A Swedish salt-based energy storage system that is trialing the electric kiln technology of Australian company Calix has been named as a winner in the Helsinki Energy Challenge, a global competition with a prize of one million euros.
The competition was created to find the best modern solutions for heating the Finland capital in the future, while also helping it to quit coal by 2029 and become carbon neutral by 2035. It attracted more than 200 participants.
Sweden-based SaltX, in partnership with Rebase Energy, was named this week as one of four finalists, for its ‘Smart Salt City’ entry, based on the company’s patented EnerStore solution which stores energy as heat in specially prepared salt.
As SaltX explains it, EnerStore uses abundant, recyclable, energy dense, nanocoated limestone-based material as storage media, which is charged by surplus renewable electricity. The stored energy is then dispatched when needed, using the energy management software of Rebase Energy.
“We use a technology where, it’s similar to an engine and a fuel tank, so the salt is the fuel and it’s really easy to scale this tank up and then we have a reactor or engine where we can take out the energy or the power,” SaltX’s marketing director Eric Jacobson said in 2019.
“Smart Salt City’s solution to Helsinki Energy Challenge melds the beauty of novel energy storage and artificial intelligence with commercially available energy technologies,” the company says on its website.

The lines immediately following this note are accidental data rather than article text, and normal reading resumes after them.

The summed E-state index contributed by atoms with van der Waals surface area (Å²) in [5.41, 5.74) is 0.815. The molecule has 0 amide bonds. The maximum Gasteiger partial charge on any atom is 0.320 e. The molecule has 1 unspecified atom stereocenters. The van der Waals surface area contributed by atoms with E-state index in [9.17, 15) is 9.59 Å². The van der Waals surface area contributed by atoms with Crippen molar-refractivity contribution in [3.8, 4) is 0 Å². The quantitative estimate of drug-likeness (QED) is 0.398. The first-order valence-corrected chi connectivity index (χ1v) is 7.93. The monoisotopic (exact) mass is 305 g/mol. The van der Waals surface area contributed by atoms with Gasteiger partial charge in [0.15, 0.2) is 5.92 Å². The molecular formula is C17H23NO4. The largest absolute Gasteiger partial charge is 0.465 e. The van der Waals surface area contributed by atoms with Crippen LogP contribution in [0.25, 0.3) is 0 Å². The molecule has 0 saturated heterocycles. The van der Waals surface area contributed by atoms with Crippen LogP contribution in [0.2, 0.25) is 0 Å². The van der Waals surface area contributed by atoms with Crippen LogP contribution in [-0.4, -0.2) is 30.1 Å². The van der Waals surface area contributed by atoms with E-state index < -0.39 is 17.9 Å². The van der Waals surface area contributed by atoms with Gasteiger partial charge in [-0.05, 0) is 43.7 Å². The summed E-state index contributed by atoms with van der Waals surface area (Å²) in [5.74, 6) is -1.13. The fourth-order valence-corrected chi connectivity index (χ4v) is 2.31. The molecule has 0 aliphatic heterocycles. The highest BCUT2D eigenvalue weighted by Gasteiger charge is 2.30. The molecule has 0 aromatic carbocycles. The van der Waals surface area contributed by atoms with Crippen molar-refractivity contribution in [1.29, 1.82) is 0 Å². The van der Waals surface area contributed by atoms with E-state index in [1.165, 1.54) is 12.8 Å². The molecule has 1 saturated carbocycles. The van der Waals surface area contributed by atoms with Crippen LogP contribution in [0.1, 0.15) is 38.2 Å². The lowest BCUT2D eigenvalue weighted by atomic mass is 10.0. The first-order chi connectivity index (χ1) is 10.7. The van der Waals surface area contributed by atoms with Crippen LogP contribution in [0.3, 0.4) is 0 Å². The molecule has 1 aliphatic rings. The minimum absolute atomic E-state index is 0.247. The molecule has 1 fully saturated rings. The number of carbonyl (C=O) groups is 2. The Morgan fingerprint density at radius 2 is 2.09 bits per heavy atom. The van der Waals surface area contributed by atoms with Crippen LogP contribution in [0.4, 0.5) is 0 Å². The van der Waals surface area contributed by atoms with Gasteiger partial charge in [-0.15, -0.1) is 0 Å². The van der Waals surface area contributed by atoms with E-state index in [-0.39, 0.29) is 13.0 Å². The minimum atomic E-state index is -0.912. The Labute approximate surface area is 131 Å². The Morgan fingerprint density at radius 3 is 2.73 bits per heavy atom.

“We fashion a new energy system for Helsinki employing optimal system sizing, demand control and viable deployment strategies utilising novel thermochemical energy storage technology.”
The win, which gives SaltX a quarter share of the €1 million prize, is a win by association for ASX-listed Calix, which earlier this month signed a deal to build a pilot-scale 200kW electric direct separation reactor to be used in a Swedish demonstration of SaltX’s energy storage system.
Calix’s electric reactor technology has been successfully demonstrated using manganese at the company’s Bacchus Marsh facility in Victoria, where it showed that it can be run entirely by electricity – a win in the bid to decarbonise industrial heating processes.
After lab testing of the technology using SaltX’s nanocoated salt, Calix signed a purchase agreement with SaltX for the design and supply of a 200kW eDS pilot reactor, as part of a Swedish demonstration project.
The deal means SaltX will be responsible for the construction and operation of the pilot reactor, while Calix will provide a non-exclusive, non-transferable limited license to SaltX to use the eDS reactor for the pilot plant.
Calix, meanwhile, gained the right to undertake its own research in the eDS unit and to work with SaltX on further collaboration on a larger 1MW capacity unit, subject to the results achieved at the pilot plant.
“We congratulate SaltX on winning the Helsinki Energy Challenge, which is testament to the potential we see in the SaltX technology, and we are proud to be partnering with SaltX in this development,” said Calix CEO in a joint statement with SaltX on Friday.
“[The win] confirms that our energy storage solution can play a central role in future fossil-free cities,” said SaltX Technology CEO Carl-Johan Linér.
“In the work of finalising the entry we have added even more competence to our team which we will use in our commercialisation going forward.”
SaltX says the money will go towards continued development and future investments of both companies’ technologies – referring to Rebase. Discussions with the City of Helsinki will also begin concerning the development and implementation of the technology.